“What is Jewish music” discussion as well. 🙂 Ah well, it’s all for the best, though it’ll take some time to go through it all.


    Would you mind posting the teshuvah about Shlomo Carlebach as well?

    in reply to: Dilemma involving Jewish singer(s) #1044896

    The asterisks enclose a point I feel is relevant to the discussion.

    1st teshuva:

    (About the law of listening to songs of idol-worshippers, Rosh Chodesh Menachem Av, Taf-Shin-Lamed, [something], my friend, the

    honorable Mr. Yerachmiel Pinchas Friedman shlita:)

    Behold, the songs that the Christians sing in their church, it is certainly forbidden to listen to them even by means of a radio and even by means of a phonograph.

    Not only the songs which they sing now but even those that they sang previously, even though they have now stopped singing those songs, it is forbidden.

    Also a song that any Christian composed for a verse from Tehillim in the language that they have translated it into is forbidden, for [stam/without contrary information] the songs that the Christians compose for verses of Tehillim are to sing to their [tiflus/idol (in this context)], which is forbidden.

    *If one knows that the intention of the song’s composer was not to sing [for their service/to their idol] but merely to sing for the pleasure of singing, even though the composer of the song is a Christian and an [idol-worshipper], there is nothing forbidden in this, but [stama/without contrary information], one should assume that it is for their [service/idol] and forbidden, even for the sake of one’s livelihood.*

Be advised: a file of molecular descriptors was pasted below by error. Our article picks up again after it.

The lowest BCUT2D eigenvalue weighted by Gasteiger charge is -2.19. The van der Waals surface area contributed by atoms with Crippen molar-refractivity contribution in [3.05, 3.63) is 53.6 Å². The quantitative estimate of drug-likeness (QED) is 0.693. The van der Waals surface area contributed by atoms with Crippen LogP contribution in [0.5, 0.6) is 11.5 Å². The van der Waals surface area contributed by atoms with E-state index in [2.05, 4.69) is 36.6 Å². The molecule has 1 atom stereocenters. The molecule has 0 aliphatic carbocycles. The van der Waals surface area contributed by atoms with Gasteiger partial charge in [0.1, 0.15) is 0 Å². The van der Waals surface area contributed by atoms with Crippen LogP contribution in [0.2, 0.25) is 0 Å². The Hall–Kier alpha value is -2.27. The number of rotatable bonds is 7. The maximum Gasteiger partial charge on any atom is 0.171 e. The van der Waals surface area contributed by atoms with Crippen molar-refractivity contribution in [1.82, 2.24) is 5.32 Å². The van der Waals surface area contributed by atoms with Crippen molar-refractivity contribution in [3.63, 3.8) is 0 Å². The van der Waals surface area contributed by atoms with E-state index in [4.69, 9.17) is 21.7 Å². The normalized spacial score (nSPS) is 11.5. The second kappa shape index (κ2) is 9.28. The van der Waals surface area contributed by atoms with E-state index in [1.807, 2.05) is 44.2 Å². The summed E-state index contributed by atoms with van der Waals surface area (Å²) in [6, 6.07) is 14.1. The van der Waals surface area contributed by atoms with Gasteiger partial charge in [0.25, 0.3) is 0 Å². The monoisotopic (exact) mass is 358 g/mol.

(NOTE: Practical discussion stops from here until the last point.)

    See Chagigah, folio 15, that Shmuel answered about a man as great in Torah as Acher having [gone out to a bad tarbus/gone off the derech, in modern parlance] that it was because Greek song did not cease from his mouth.

    Rashi there explains: This is astonishing, for could it be that because of the prohibition against song after the Destruction (of the Bais Hamikdosh), which is a Rabbinic prohibition, he [went out to a bad tarbus/went off the derech]?

    (NOTE: I think this is the end of the Rashi quotation.)

    Also, it is even more astonishing, for the prohibition is only in a place of feasting, per the language of the Mishna in Sotah, folio 48, and so it is in Rashi, Gittin folio 7.

    Tosafos there writes that it is proper to be stringent about one who is accustomed (to hear singing [music?]) also when he gets up and when he goes to sleep, which he brings from the Yerushalmi. The wording of Tosafos implies that this is not an actual prohibition, only that it it is proper to be stringent, but in the Tur, Section 560, it is implied that according to Tosafos, it is an actual prohibition for one who is accustomed, but song, there is no prohibition of.

    At any rate, even in the forbidden manner, it is not a prohibition such that this should have any relation to [minus/heresy], as the Maharsho asked in Chiddushei Agaddos.

    Rashi’s intention requires looking into, for it is not possible to explain that this was a punishment for this sin of song, for it is not possible to punish (a man) that he become a [min/heretic] and a wicked man, which is something that is dependent on a man’s free will, and this is not part of the matter of reward and punishment.